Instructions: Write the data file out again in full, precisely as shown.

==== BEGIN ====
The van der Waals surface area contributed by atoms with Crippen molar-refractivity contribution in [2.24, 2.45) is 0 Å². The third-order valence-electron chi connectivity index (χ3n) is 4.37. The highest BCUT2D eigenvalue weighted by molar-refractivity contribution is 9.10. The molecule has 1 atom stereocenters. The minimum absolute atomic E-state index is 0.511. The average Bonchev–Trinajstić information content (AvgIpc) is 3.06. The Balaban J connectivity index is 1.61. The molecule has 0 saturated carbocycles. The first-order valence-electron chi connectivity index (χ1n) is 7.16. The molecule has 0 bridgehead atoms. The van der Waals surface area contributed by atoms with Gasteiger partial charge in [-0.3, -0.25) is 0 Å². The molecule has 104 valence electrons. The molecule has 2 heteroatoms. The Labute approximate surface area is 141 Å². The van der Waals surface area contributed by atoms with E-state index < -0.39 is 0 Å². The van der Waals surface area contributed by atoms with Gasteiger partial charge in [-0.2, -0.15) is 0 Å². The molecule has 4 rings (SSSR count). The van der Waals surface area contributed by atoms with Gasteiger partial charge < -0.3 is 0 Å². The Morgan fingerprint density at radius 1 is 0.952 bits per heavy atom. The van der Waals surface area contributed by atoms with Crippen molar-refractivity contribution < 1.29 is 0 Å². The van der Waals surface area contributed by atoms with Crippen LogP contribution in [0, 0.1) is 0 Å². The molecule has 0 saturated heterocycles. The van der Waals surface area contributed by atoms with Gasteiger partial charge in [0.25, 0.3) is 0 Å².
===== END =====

The van der Waals surface area contributed by atoms with Crippen molar-refractivity contribution in [2.24, 2.45) is 0 Å². The third-order valence-electron chi connectivity index (χ3n) is 4.37. The highest BCUT2D eigenvalue weighted by molar-refractivity contribution is 9.10. The molecule has 1 atom stereocenters. The minimum absolute atomic E-state index is 0.511. The average Bonchev–Trinajstić information content (AvgIpc) is 3.06. The Balaban J connectivity index is 1.61. The molecule has 0 saturated carbocycles. The first-order valence-electron chi connectivity index (χ1n) is 7.16. The molecule has 0 bridgehead atoms. The van der Waals surface area contributed by atoms with Gasteiger partial charge in [-0.3, -0.25) is 0 Å². The molecule has 104 valence electrons. The molecule has 2 heteroatoms. The Labute approximate surface area is 141 Å². The van der Waals surface area contributed by atoms with E-state index < -0.39 is 0 Å². The van der Waals surface area contributed by atoms with Gasteiger partial charge in [-0.2, -0.15) is 0 Å². The molecule has 4 rings (SSSR count). The van der Waals surface area contributed by atoms with Gasteiger partial charge < -0.3 is 0 Å². The Morgan fingerprint density at radius 1 is 0.952 bits per heavy atom. The van der Waals surface area contributed by atoms with Crippen molar-refractivity contribution < 1.29 is 0 Å². The van der Waals surface area contributed by atoms with Crippen LogP contribution in [0, 0.1) is 0 Å². The molecule has 0 saturated heterocycles. The van der Waals surface area contributed by atoms with Gasteiger partial charge in [0.25, 0.3) is 0 Å².